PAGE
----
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Judy Krauss
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GameVaultVirginia wrote:
An older gentleman came to my store today looking to buy something. I support his store; he wanted to support mine. He thinks "You can't beat Upwords. That game is the best!"

Scrabble or one of the many variants of Scrabble. Or BuyWord.
 
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Brian Schroth
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If he likes word games, I'd suggest Prolix as a great unique member of the genre.
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Michael Off The Shelf Board Game Reviews
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bigkat wrote:
Maybe a simple, but interesting abstract game like Quoridor

This the exact game I was about to suggest.
 
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lotus dweller
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Rummikub Word plays as a free and fluid un-themed word game.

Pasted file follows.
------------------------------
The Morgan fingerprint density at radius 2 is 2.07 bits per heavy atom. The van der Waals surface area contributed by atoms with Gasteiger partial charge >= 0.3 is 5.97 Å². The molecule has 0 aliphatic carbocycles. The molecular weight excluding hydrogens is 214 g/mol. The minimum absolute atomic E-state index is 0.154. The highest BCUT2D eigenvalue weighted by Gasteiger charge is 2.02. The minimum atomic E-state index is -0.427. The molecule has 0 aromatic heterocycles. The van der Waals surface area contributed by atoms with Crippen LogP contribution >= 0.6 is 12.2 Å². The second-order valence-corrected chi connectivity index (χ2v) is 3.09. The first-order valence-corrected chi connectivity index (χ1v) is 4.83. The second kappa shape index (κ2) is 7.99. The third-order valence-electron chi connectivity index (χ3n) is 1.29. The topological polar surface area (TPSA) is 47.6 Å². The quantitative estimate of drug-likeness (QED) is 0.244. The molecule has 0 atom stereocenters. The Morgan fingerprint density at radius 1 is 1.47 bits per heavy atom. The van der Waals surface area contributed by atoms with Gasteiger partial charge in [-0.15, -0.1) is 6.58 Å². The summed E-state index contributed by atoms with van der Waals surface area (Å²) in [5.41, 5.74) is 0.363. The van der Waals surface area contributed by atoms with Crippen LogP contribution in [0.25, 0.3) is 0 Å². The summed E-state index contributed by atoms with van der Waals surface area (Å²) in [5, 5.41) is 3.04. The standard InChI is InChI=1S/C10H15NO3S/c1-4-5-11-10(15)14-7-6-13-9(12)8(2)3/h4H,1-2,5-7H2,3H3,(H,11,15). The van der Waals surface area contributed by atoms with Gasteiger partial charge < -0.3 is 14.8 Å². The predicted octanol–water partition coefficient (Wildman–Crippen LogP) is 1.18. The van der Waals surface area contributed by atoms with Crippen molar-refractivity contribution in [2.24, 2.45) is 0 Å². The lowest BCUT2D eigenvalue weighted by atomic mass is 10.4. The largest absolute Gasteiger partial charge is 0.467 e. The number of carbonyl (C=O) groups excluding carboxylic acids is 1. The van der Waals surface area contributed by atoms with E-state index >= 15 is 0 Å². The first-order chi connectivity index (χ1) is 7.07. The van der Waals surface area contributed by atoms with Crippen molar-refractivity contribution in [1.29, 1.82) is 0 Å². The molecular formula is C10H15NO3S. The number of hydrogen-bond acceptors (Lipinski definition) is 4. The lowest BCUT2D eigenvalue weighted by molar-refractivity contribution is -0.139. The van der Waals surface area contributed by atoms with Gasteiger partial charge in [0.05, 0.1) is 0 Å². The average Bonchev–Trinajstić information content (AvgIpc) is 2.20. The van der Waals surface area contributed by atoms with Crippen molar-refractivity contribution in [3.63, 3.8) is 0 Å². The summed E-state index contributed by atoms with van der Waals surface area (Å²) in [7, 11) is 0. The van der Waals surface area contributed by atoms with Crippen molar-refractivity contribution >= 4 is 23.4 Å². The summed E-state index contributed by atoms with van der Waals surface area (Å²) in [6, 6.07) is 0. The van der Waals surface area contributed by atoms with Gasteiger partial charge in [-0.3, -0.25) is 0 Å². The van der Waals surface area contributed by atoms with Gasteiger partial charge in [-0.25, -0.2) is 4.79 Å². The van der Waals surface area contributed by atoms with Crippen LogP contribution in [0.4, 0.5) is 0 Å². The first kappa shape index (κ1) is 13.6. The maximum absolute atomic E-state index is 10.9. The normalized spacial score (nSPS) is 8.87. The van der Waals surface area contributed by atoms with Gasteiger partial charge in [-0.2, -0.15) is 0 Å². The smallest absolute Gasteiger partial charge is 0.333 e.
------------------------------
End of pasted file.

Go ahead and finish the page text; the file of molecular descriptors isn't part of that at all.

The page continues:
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Jason Wallace
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Quiddler in a group

Bananagrams to race to make crosswords

Any good abstracts like Santorini, Go, Pente, Quinamid, etc. might work dunno....
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Kelly Bass
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Word on the Street
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David Yggdrasil
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I played Hive with some seniors and they seemed to enjoy it.
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One Armed Bandit
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Kings Cribbage?
Wits & Wagers?
Maybe even Scrabble Slam!?
 
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Sue Hemberger

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I'd second Prolix, Word on the Street, Hive, and Qwirkle Cubes.

Also Big Boggle (back in print), What's My Word?, Tai Chi Chuan (really fun push your luck word game), Cities, maybe something like Ubongo or FITS.

It's kind of funny to think of it from this angle. Lots of us bitch about pasted-on themes because we want more theme. Here you'd be better off with less. I can think of lots of card games that are basically set collection with suits and numbers, but once they've become Botswana, or Maus au Chocolat or Famiglia (cartoony art), it's no-go. No Thanks! might work. Parade is a more versatile pick (works with 2 and scales well) but I'm guessing even vintage Alice in Wonderland might fall in the childish category for him.